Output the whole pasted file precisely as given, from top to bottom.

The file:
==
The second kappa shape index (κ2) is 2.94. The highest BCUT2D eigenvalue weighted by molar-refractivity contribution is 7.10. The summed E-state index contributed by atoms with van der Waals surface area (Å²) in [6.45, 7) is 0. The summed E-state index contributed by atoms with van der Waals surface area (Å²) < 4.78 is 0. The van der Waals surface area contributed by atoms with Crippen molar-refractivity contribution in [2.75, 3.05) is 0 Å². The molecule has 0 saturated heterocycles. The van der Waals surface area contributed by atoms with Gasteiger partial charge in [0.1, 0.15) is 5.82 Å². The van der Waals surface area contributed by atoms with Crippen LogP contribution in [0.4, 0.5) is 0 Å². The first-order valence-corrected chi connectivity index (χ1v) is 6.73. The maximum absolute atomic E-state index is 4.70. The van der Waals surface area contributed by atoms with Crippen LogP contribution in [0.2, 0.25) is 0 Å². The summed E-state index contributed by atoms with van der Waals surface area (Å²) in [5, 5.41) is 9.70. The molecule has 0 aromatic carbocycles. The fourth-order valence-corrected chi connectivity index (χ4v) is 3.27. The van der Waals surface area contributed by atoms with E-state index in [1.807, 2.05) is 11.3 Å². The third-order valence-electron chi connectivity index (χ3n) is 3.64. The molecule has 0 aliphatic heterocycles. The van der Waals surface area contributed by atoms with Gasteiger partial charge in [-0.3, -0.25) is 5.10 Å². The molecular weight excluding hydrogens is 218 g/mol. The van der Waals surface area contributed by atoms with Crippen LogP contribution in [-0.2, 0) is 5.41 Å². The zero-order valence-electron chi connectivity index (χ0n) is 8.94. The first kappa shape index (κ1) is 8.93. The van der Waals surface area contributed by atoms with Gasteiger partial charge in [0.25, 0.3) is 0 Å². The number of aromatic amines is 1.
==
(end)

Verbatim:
The second kappa shape index (κ2) is 2.94. The highest BCUT2D eigenvalue weighted by molar-refractivity contribution is 7.10. The summed E-state index contributed by atoms with van der Waals surface area (Å²) in [6.45, 7) is 0. The summed E-state index contributed by atoms with van der Waals surface area (Å²) < 4.78 is 0. The van der Waals surface area contributed by atoms with Crippen molar-refractivity contribution in [2.75, 3.05) is 0 Å². The molecule has 0 saturated heterocycles. The van der Waals surface area contributed by atoms with Gasteiger partial charge in [0.1, 0.15) is 5.82 Å². The van der Waals surface area contributed by atoms with Crippen LogP contribution in [0.4, 0.5) is 0 Å². The first-order valence-corrected chi connectivity index (χ1v) is 6.73. The maximum absolute atomic E-state index is 4.70. The van der Waals surface area contributed by atoms with Crippen LogP contribution in [0.2, 0.25) is 0 Å². The summed E-state index contributed by atoms with van der Waals surface area (Å²) in [5, 5.41) is 9.70. The molecule has 0 aromatic carbocycles. The fourth-order valence-corrected chi connectivity index (χ4v) is 3.27. The van der Waals surface area contributed by atoms with E-state index in [1.807, 2.05) is 11.3 Å². The third-order valence-electron chi connectivity index (χ3n) is 3.64. The molecule has 0 aliphatic heterocycles. The van der Waals surface area contributed by atoms with Gasteiger partial charge in [-0.3, -0.25) is 5.10 Å². The molecular weight excluding hydrogens is 218 g/mol. The van der Waals surface area contributed by atoms with Crippen LogP contribution in [-0.2, 0) is 5.41 Å². The zero-order valence-electron chi connectivity index (χ0n) is 8.94. The first kappa shape index (κ1) is 8.93. The van der Waals surface area contributed by atoms with Gasteiger partial charge in [0.25, 0.3) is 0 Å². The number of aromatic amines is 1.